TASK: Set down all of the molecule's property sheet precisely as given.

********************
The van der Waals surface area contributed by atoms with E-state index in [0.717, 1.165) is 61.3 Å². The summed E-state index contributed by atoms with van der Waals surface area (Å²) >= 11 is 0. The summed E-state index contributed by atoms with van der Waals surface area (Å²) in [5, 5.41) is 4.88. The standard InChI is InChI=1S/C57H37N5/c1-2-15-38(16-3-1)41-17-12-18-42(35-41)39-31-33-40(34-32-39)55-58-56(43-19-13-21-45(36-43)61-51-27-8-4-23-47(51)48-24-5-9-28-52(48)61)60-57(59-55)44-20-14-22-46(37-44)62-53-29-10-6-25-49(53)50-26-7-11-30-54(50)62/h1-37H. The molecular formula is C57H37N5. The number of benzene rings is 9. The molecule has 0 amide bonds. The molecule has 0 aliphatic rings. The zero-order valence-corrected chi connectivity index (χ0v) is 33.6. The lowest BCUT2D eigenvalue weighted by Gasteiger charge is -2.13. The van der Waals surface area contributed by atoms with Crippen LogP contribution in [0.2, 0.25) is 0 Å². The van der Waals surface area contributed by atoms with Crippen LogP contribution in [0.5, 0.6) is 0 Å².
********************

The van der Waals surface area contributed by atoms with E-state index in [0.717, 1.165) is 61.3 Å². The summed E-state index contributed by atoms with van der Waals surface area (Å²) >= 11 is 0. The summed E-state index contributed by atoms with van der Waals surface area (Å²) in [5, 5.41) is 4.88. The standard InChI is InChI=1S/C57H37N5/c1-2-15-38(16-3-1)41-17-12-18-42(35-41)39-31-33-40(34-32-39)55-58-56(43-19-13-21-45(36-43)61-51-27-8-4-23-47(51)48-24-5-9-28-52(48)61)60-57(59-55)44-20-14-22-46(37-44)62-53-29-10-6-25-49(53)50-26-7-11-30-54(50)62/h1-37H. The molecular formula is C57H37N5. The number of benzene rings is 9. The molecule has 0 amide bonds. The molecule has 0 aliphatic rings. The zero-order valence-corrected chi connectivity index (χ0v) is 33.6. The lowest BCUT2D eigenvalue weighted by Gasteiger charge is -2.13. The van der Waals surface area contributed by atoms with Crippen LogP contribution in [0.2, 0.25) is 0 Å². The van der Waals surface area contributed by atoms with Crippen LogP contribution in [0.5, 0.6) is 0 Å².